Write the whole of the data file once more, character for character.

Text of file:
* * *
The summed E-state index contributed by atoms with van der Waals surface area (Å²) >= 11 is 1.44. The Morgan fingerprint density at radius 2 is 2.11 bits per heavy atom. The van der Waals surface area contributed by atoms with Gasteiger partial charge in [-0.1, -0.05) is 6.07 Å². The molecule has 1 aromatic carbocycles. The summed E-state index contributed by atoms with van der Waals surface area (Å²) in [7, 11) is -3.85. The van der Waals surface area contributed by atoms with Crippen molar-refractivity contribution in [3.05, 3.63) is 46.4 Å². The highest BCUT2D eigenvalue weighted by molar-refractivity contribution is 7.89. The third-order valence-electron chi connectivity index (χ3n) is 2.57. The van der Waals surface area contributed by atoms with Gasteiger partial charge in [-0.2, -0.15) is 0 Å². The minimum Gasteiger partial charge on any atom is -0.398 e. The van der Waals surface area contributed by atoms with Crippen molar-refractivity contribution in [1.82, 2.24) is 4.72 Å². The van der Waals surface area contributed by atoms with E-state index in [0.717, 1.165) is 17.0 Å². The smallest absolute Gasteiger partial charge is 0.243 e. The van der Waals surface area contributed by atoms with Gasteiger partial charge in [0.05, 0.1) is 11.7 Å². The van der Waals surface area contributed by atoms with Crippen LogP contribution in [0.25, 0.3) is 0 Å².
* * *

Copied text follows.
The summed E-state index contributed by atoms with van der Waals surface area (Å²) >= 11 is 1.44. The Morgan fingerprint density at radius 2 is 2.11 bits per heavy atom. The van der Waals surface area contributed by atoms with Gasteiger partial charge in [-0.1, -0.05) is 6.07 Å². The molecule has 1 aromatic carbocycles. The summed E-state index contributed by atoms with van der Waals surface area (Å²) in [7, 11) is -3.85. The van der Waals surface area contributed by atoms with Crippen molar-refractivity contribution in [3.05, 3.63) is 46.4 Å². The highest BCUT2D eigenvalue weighted by molar-refractivity contribution is 7.89. The third-order valence-electron chi connectivity index (χ3n) is 2.57. The van der Waals surface area contributed by atoms with Gasteiger partial charge in [-0.2, -0.15) is 0 Å². The minimum Gasteiger partial charge on any atom is -0.398 e. The van der Waals surface area contributed by atoms with Crippen molar-refractivity contribution in [1.82, 2.24) is 4.72 Å². The van der Waals surface area contributed by atoms with E-state index in [0.717, 1.165) is 17.0 Å². The smallest absolute Gasteiger partial charge is 0.243 e. The van der Waals surface area contributed by atoms with Gasteiger partial charge in [0.05, 0.1) is 11.7 Å². The van der Waals surface area contributed by atoms with Crippen LogP contribution in [0.25, 0.3) is 0 Å².